The concept of employee self-service (ESS) is a relatively straightforward one. Open up the organization’s human resource database to every employee and then allow them to read the data in their file, and to modify selected pieces of data directly from the source — that is, themselves.
The theory is that since we don’t follow employees home to ensure they live where they say they do, we should be able to trust them to enter the data without a supervisor, payroll or human resources (or all three) getting in the way, thus following a key rule in business process engineering — enter data as close to the source as possible.
Coupled with transaction processing methodology — better known as “workflow” — ESS can mean a revolution in how employees interact with their employment data.
What can employees do with ESS?
•view and enroll in benefits, as well as add beneficiaries and dependents;
•enrol in training courses, and also compare their competencies to the competencies required in their job or position;
•work with their manager to build their competencies, as well as indicate future career goals;
•view their paycheques online and also model future retirement savings and tax changes;
•enter time-record information, even if it’s only exception hours such as vacation and sick pay; and
•check time accrual and leave balances online.
HR software vendors claim their clients save $10 per employee per year just by giving them the ability to view their current enrolment information; that’s not even to enrol in benefits.
That was the good news
Now for the downside. As wonderful as ESS sounds, it rests on a very shaky foundation. It assumes all employees have access to the human resource system, either at work, or outside of it. Organizations attempt this in various ways. The most obvious, and the one method generally touted by software vendors, is Internet or intranet access — mostly from desktops in the workplace, but also opening it up to access remotely, from home.
The difficulty with employees accessing ESS while at work is that many jobs actually preclude it. Anyone in a public customer service role, for example, may find it somewhat difficult to check on their vacation balance or sick leave entitlement while customers are waiting in line. And their supervisors may be somewhat concerned if they don’t find it difficult to do so.
And how many employees actually have Internet access at work anyway? Let’s consider the profile of a typical organization — a hospital, for instance. The way health care has bought into technology, everyone who works in a hospital has access at work, right?
Well, food services doesn’t. Nor do staff in the laundry, housekeeping, physical plant or security. And what about nurses? They all work with computers now. But much like others in customer service, nurses really don’t have access. Their access is through computers that are also used for patient treatment, and the atmosphere around a typical nursing station — patients, families, doctors, nurses and other staff all milling around — doesn’t seem ideal for spending personal time on personal affairs. So that would seem to leave administration staff.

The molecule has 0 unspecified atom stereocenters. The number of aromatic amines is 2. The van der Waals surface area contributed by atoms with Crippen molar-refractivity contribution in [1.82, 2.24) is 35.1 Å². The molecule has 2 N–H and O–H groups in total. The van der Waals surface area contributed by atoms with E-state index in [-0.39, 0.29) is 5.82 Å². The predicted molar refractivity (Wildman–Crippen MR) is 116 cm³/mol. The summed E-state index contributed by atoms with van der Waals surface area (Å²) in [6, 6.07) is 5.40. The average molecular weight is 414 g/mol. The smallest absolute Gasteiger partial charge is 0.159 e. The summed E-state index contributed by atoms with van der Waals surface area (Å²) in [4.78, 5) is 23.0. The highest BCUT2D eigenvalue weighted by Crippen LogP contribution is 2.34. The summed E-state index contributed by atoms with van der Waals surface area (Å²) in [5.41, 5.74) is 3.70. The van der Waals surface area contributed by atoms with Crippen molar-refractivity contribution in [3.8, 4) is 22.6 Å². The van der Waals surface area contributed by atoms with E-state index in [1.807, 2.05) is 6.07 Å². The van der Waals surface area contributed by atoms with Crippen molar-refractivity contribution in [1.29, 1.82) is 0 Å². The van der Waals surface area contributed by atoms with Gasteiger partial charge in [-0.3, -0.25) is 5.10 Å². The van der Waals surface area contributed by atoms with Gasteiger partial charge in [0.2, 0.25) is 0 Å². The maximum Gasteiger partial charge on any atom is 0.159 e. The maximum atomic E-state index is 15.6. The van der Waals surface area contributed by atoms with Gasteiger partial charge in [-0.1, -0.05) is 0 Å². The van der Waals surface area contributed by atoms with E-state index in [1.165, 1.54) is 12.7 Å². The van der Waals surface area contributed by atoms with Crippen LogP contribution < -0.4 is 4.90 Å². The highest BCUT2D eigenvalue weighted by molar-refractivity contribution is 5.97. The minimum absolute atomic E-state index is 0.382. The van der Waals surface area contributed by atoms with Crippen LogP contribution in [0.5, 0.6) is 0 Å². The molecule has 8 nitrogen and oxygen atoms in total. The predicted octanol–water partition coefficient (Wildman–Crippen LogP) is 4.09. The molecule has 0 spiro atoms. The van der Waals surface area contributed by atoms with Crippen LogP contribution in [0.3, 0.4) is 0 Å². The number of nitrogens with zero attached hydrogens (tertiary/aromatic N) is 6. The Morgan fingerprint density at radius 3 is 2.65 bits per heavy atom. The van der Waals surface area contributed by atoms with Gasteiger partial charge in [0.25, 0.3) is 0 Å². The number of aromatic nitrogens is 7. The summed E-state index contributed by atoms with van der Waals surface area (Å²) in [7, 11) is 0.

Other organizations supplement desktops with employee kiosks — PCs, usually in a dedicated space, for ESS access. Kiosks may be a good idea, although I personally haven’t seen them adopted with open arms. They too tend to lack the privacy most employees seem to want before accessing personal records.
Well then, it might be said, let those types of employees access the ESS from their homes. Home is where their families are, and presumably where many questions about various coverages and balances may arise. I am not aware of any definitive study on the number of Canadian families that have Internet access from home, but I do know that any count that I have seen represents the number of PCs as compared to the number of families. Unfortunately, that assumes only one PC per home. I guess that the other four in my home and home office don’t count? In other words, reports of Canadian residential connectivity are highly exaggerated.
Another alternative (and in my mind, the most cost effective) is Interactive Voice Response (IVR). Why? Because everyone has a phone, no investment required. IVR and Internet/intranet access are not mutually exclusive. Of course, creating a system that encourages employees to access ESS in non-work hours also suggests that HR should offer functional HR system support during those same hours — an evening shift.
ESS is a great idea. And in some organizations it can be (and has been) implemented well. But many organizations have neither the organizational readiness, the technical framework nor the specific solutions geared to their particular kind of employees. Let’s not promote ESS just because we can.
Ian Turnbull is president of Laird & Greer Management Consultants, HRMS specialists. He has co-authored two books, the latest being:
Human Resources Management Systems: A Practical Approach
. He is immediate past-president of the International Association for Human Resource Information Management and president of the Canadian Council of Human Resource Associations.